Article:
Note: The following is taken in part from my memoir, Sailing with Impunity: Adventure in the South Pacific.
On the first leg of our journey, about fifty miles out from the coast of Oregon, Bruce called me for my morning 6:00 watch. “Since about 3:30 I’ve been watching a light astern of us. It seems to be staying with us. Keep an eye on it.”
It seemed strange to have no one in sight for days and suddenly there was another boat and they seemed to be following us. I found it unsettling.
We ate our oatmeal in Impunity’s cockpit and continued to watch astern for the lights of whoever was following us. Finally, around 7:00 they called on the VHF, identified themselves as the Coast Guard Cutter Resolute. They asked who we were, the name of our boat, its documentation number, the number of crew onboard, and where we were going. Bruce answered all their questions. A long period of silence followed. Bruce wondered if something was wrong with our radio.
Finally, the radio crackled to life and the Coast Guardsman asked, “On which side of the boat do you want us to board?”
To stop the boat, of course, was out of the question. The Coast Guard wouldn’t expect that, nor would it even be possible.
Bruce offered to put a boarding ladder on Impunity’s port side. Within a few minutes a sixteen-foot RIB (Rigid Inflatable Boat) pulled up alongside carrying four heavily armed Coast Guardsmen. Three climbed aboard and introduced themselves, very professional and thoroughly efficient.
“We need to inspect all compartments of your boat. Please don’t be alarmed, this is mostly a safety check.”
Right, I thought. I would not have wanted to be carrying illegal cargo. These guys meant business.
The officer in charge, carrying a clipboard, nodded to Bruce. “Go ahead, Sir, lead the way.” He turned to me, “Ma’am, please stay in the cockpit with Seaman Turner. Two of them went below with Bruce. One remained in their large, inflatable dinghy, keeping pace with Impunity, but never touching it. Both boats rolled with the rough seas.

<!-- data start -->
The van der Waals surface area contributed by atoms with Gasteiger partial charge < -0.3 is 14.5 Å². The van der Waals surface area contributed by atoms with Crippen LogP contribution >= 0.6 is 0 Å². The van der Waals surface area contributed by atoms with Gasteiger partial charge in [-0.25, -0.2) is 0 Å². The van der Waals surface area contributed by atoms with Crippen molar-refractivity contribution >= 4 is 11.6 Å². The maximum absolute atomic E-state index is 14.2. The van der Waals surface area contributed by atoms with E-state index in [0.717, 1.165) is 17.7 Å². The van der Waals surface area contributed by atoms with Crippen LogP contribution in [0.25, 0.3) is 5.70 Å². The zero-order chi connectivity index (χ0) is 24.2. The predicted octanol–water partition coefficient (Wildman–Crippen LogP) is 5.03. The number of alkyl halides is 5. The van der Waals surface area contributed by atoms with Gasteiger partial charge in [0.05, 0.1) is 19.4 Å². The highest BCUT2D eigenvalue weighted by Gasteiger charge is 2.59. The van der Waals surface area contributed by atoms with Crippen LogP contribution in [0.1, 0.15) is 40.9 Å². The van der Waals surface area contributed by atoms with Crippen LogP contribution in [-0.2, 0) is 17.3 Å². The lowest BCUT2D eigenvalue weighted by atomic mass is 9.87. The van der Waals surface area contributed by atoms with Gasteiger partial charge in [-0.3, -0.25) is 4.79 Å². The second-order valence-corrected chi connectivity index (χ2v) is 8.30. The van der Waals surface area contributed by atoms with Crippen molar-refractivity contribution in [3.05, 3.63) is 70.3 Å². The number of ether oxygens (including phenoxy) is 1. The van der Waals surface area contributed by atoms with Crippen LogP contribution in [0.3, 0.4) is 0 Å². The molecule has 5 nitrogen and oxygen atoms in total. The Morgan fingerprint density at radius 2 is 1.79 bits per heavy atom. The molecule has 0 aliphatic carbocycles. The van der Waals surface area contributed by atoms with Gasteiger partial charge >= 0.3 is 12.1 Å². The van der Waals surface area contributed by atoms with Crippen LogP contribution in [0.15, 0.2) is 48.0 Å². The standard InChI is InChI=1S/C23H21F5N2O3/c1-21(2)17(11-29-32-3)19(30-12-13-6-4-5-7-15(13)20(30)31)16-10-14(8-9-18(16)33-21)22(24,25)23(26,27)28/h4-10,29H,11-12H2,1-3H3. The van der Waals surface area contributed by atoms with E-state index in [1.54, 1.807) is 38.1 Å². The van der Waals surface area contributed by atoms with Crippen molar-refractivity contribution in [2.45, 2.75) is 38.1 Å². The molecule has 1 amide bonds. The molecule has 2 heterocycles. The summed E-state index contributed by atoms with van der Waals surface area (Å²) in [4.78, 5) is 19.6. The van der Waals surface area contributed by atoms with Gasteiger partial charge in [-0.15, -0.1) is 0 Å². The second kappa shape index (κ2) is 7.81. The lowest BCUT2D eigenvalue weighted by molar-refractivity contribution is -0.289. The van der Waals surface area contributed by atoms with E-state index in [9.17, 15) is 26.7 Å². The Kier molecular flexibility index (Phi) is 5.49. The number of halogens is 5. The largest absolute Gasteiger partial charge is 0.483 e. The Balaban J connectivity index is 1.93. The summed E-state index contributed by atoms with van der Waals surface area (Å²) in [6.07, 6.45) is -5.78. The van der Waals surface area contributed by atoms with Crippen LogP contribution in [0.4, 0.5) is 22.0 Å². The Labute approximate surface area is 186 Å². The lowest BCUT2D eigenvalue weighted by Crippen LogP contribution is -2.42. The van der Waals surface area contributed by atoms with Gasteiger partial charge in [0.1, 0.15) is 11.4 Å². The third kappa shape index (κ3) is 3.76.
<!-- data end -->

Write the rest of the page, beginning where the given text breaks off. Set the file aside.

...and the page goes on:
Bruce told me later that the fellows who went below decks with him searched every nook and cranny. One of them remarked that he’d never seen so many drawers and compartments in a yacht’s head. They checked the engine compartment, all the lockers, all the drawers throughout the boat. After the search, the officer in charge referred to his clipboard and began writing down the particulars of the boat. Bruce handed him a copy of our ”Vessel and Personal Information” document that he had designed. The Coast Guardsman was impressed. “All boats should be required to do this.”
In the meantime, the fellow and I sat in the cockpit and carried on a conversation. The Coast Guardsman still at the wheel in the RIB kept an even pace with Impunity, but never tied up to us.
The Coast Guardsmen then inspected the cockpit lockers. The officer in charge looked at his clipboard. They were satisfied that we’d complied, and presented us with a nice safety certificate. According to them, it’s rare to pass a safety check with no citations or warnings. In our case, not even a suggestion.
They climbed into their RIB, still never having tied to Impunity, and were off, back to the Resolute. They were onboard Impunity for about an hour.
We wondered if the Coast Guard thought perhaps we were carrying drugs. We didn’t mind the boarding. In fact, we approved. It was our tax dollars at work.